A Boy Learns His Name

To be honest, I'd never read Avi before even though he has written some very popular novels. But I make it a point to read every Newbery Award-winning novel so I read this book. Now I feel like I've been missing out and should go back and read more of this author. This is a very good book.Avi's novel tells the story of a young boy of fourteenth century England. He is a nameless, fatherless boy who becomes a fugitive when he is falsely accused of a crime on the very day his mother dies. Inadvertently becoming the servant of a strange entertainer named Bear, he slowly learns the truth of his world and himself. Forced to make some interesting choices at the climax of the novel, the nameless boy surprises the reader by becoming Crispin--but not in the way that might be expected.If I seem cryptic, it's because I don't want to give away the wonderful twists at the close of the story. Avi has written a wonderfully readable novel which I would recommend to any reader.

This One Blew Me Away! Avi's Best

I've been a fan of Avi's wonderful books for a long time. Some such as The True Confessions of Charlotte Doyle and The Fighting Ground were big favorites when I was younger, and I still love returning to them from time to time. I was really excited when I learned that Avi had finally won the Newberry medal with Crispin The Cross of Lead, and having read it, I think that this is his best. The story follows Crispin, a young peasant in the Middle Ages. The death of his mother and some mysterious surrounding circumstances force Crispin to flee his home with some powerful people trying to kill him. He falls in with Bear, a traveling juggler who becomes a father figure, who helps Crispin in his flight to happiness.Everything is perfect about this novel. Crispin and Bear are well-characterized, and their relationship is truly touching. The plot has a lot of action and is quick paced. Primarily, the book is great for the way it deals with pain. Crispin's faith and perseverance in the face of extreme pain is amazing and is a remarkable message for children (and adults) in these difficult times. I can't say enough for this book. It definitely deserves the Newberry. I hope Avi writes fifty more books this good.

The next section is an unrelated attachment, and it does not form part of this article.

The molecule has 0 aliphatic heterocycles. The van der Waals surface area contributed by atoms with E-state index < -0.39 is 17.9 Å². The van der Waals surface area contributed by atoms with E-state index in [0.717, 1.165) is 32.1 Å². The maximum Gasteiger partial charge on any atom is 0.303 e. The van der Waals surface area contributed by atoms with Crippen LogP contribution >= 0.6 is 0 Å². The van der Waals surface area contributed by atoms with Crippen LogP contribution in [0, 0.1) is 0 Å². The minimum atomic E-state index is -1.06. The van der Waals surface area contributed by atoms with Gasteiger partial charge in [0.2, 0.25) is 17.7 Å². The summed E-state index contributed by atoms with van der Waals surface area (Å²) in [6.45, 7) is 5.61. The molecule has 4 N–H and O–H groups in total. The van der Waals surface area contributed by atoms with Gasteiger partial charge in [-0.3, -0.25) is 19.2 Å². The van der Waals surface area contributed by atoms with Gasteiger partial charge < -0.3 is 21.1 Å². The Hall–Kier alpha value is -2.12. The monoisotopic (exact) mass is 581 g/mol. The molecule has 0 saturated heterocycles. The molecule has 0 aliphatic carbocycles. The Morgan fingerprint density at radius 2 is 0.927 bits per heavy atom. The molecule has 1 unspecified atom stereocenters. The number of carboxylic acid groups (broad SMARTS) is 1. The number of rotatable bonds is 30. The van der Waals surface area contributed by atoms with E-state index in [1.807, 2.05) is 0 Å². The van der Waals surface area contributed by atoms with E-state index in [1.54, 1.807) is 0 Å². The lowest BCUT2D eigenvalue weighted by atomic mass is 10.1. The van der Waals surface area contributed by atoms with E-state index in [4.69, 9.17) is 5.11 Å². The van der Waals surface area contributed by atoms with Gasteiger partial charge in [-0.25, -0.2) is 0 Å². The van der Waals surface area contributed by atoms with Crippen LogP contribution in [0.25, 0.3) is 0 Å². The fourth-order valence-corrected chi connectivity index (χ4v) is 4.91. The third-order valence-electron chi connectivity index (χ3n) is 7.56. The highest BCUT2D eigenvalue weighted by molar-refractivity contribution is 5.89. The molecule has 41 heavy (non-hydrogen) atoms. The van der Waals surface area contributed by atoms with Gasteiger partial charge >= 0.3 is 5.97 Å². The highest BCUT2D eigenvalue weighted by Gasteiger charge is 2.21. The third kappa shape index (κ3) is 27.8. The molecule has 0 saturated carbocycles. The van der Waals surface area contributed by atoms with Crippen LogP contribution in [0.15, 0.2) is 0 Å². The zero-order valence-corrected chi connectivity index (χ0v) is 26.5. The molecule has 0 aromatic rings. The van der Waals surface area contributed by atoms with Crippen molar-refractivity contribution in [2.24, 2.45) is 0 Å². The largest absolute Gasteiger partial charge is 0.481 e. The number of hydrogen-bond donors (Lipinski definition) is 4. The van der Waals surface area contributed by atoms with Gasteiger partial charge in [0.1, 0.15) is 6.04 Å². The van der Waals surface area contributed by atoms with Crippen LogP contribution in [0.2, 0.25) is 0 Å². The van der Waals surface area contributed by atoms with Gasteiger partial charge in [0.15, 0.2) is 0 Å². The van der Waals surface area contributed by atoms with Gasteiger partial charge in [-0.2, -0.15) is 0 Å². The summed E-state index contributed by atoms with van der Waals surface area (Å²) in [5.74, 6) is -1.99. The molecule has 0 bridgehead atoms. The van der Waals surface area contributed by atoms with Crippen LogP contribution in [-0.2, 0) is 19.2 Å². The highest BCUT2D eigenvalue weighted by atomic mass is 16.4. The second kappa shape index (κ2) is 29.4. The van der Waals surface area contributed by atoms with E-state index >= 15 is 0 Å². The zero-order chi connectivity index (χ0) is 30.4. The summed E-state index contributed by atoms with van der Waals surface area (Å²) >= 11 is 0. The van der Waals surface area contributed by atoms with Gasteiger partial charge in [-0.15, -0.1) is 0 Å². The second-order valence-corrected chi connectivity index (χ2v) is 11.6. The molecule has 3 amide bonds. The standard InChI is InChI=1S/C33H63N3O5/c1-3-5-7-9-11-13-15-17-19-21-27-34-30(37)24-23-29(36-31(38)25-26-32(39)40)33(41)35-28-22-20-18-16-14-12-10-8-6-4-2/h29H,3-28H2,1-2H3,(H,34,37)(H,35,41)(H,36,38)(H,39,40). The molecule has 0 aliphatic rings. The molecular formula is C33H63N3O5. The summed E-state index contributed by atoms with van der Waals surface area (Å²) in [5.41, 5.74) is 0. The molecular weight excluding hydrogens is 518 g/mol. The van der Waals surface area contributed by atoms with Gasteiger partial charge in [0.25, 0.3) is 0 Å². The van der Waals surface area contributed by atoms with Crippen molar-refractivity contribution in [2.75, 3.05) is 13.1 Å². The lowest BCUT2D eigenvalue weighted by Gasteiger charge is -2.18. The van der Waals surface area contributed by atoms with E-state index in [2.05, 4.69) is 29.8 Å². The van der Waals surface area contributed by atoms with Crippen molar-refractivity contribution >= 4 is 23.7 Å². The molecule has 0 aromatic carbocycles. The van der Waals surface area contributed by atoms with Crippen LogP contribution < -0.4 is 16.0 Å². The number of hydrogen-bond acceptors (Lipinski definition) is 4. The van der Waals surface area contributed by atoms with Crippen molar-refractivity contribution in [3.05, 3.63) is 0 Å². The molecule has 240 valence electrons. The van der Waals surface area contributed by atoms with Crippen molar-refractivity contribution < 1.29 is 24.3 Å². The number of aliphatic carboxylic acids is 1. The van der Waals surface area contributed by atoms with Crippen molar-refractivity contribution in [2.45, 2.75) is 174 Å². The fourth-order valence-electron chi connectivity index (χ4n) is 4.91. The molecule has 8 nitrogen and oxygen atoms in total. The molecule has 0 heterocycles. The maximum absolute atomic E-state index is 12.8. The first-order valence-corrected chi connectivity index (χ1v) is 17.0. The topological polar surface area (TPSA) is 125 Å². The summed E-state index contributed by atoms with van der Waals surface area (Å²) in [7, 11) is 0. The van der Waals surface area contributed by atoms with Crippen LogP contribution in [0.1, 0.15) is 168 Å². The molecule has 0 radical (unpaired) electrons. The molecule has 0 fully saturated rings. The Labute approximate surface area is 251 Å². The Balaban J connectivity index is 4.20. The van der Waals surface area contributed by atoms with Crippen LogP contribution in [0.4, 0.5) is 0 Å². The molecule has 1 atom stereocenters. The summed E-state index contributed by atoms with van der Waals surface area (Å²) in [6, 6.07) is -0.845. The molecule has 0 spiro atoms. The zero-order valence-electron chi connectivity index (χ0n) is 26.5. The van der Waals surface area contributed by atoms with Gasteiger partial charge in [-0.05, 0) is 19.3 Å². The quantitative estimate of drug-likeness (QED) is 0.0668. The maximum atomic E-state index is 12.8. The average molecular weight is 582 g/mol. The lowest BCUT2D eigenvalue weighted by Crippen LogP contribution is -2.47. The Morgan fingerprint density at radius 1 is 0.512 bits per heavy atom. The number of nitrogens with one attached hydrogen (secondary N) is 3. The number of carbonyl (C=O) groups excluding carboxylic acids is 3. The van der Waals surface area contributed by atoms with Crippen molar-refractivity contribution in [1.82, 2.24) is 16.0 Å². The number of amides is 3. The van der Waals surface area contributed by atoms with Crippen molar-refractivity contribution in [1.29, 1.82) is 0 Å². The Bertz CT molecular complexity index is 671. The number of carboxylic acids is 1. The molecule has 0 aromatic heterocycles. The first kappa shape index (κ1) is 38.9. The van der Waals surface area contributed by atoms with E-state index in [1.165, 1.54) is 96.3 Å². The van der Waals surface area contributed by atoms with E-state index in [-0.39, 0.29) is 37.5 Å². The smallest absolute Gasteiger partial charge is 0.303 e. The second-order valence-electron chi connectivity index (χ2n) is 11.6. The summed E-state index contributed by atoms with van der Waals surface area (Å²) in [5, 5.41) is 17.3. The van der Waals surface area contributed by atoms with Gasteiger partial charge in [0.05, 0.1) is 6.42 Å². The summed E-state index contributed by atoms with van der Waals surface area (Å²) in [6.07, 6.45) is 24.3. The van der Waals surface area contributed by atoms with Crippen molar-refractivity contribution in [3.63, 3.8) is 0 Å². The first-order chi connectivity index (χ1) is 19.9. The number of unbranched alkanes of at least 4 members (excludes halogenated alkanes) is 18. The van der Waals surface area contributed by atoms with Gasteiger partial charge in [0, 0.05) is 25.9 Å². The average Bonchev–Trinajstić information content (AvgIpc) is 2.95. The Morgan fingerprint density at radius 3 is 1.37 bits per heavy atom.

CRISPIN: THE CROSS OF LEAD is a thrilling and endearing tale, unquestionably my favorite book of Avi's from the bunch I've read. (This is, in fact, his fiftieth book.) CRISPIN is set in 1300s England. Not only is the story steeped in the history of feudalistic medieval Britain, but Avi brings that history to life most vividly without ever once hitting you over the head with it. "Time was the great millstone, which ground us to dust like kerneled wheat. The Holy Church told us where we were in the alterations of the day, the year, and in our daily toil. Birth and death alone gave distinction to our lives, as we made the journey between the darkness from whence we had come to the darkness where we were fated to await Judgment Day." CRISPIN is the name of the 13-year-old peasant main character; although, the only name he's known for himself is "Asta's Son." That is until his mother dies, and in his blinding grief he stumbles upon a secret meeting in the woods between John Aycliffe--the steward of the manor--and a wealthy stranger. In a flash he finds himself the target of a plot in which he is falsely accused of a theft and declared a "wolf's head," allowing anyone to kill him on sight. On his way "out of town" the village priest tells the boy his real name, tells him to hide out for 24 hours until he can round up some provisions, and promises to reveal some more vital information the next day. Then the priest proceeds to get his throat slit and Crispin is on the run with the theft AND the priest's murder hanging over him. What happens to him is one of those stories that is so well crafted that you can taste and smell the settings, as well as hear the sinister growl in Aycliffe's throat, as you anxiously wait for something to go right for Crispin. While trying not to reveal any more of the story, I'll also tell you that there is a character in here who I find darn near as lovable as Hagrid. I hope that Avi is contemplating a sequel to this one--the end came way too soon for me. Richie Partington